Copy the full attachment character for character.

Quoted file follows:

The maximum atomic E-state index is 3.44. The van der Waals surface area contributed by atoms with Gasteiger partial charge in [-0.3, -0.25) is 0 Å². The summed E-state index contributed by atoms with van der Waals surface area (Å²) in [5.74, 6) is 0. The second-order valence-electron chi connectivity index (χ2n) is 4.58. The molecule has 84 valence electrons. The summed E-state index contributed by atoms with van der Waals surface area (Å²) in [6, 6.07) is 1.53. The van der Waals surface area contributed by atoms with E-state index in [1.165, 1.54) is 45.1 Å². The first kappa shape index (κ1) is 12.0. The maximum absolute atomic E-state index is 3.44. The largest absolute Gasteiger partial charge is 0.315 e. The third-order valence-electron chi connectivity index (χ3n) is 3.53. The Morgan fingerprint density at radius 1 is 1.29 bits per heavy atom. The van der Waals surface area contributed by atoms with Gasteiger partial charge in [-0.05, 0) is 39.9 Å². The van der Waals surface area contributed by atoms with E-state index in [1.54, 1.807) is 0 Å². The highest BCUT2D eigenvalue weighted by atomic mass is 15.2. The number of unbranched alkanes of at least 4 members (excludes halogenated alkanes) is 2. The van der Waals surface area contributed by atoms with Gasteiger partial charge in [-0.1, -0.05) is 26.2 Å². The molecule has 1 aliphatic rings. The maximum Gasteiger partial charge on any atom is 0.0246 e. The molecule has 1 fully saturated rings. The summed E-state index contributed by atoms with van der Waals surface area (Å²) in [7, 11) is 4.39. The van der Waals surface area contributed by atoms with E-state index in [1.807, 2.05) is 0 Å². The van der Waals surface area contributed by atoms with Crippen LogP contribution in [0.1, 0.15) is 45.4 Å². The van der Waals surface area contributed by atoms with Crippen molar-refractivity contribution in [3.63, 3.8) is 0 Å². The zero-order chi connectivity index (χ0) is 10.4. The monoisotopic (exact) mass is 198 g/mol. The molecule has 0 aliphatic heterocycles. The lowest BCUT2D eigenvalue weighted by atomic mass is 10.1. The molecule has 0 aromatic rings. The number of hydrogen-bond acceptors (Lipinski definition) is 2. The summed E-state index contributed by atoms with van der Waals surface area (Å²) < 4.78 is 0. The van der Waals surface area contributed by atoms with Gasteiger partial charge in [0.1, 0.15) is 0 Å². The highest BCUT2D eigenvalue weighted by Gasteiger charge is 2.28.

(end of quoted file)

The maximum atomic E-state index is 3.44. The van der Waals surface area contributed by atoms with Gasteiger partial charge in [-0.3, -0.25) is 0 Å². The summed E-state index contributed by atoms with van der Waals surface area (Å²) in [5.74, 6) is 0. The second-order valence-electron chi connectivity index (χ2n) is 4.58. The molecule has 84 valence electrons. The summed E-state index contributed by atoms with van der Waals surface area (Å²) in [6, 6.07) is 1.53. The van der Waals surface area contributed by atoms with E-state index in [1.165, 1.54) is 45.1 Å². The first kappa shape index (κ1) is 12.0. The maximum absolute atomic E-state index is 3.44. The largest absolute Gasteiger partial charge is 0.315 e. The third-order valence-electron chi connectivity index (χ3n) is 3.53. The Morgan fingerprint density at radius 1 is 1.29 bits per heavy atom. The van der Waals surface area contributed by atoms with Gasteiger partial charge in [-0.05, 0) is 39.9 Å². The van der Waals surface area contributed by atoms with E-state index in [1.54, 1.807) is 0 Å². The highest BCUT2D eigenvalue weighted by atomic mass is 15.2. The number of unbranched alkanes of at least 4 members (excludes halogenated alkanes) is 2. The van der Waals surface area contributed by atoms with Gasteiger partial charge in [-0.1, -0.05) is 26.2 Å². The molecule has 1 aliphatic rings. The maximum Gasteiger partial charge on any atom is 0.0246 e. The molecule has 1 fully saturated rings. The summed E-state index contributed by atoms with van der Waals surface area (Å²) in [7, 11) is 4.39. The van der Waals surface area contributed by atoms with E-state index in [1.807, 2.05) is 0 Å². The van der Waals surface area contributed by atoms with Crippen LogP contribution in [0.1, 0.15) is 45.4 Å². The van der Waals surface area contributed by atoms with Crippen molar-refractivity contribution in [3.63, 3.8) is 0 Å². The zero-order chi connectivity index (χ0) is 10.4. The monoisotopic (exact) mass is 198 g/mol. The molecule has 0 aliphatic heterocycles. The lowest BCUT2D eigenvalue weighted by atomic mass is 10.1. The molecule has 0 aromatic rings. The number of hydrogen-bond acceptors (Lipinski definition) is 2. The summed E-state index contributed by atoms with van der Waals surface area (Å²) < 4.78 is 0. The van der Waals surface area contributed by atoms with Gasteiger partial charge in [0.1, 0.15) is 0 Å². The highest BCUT2D eigenvalue weighted by Gasteiger charge is 2.28.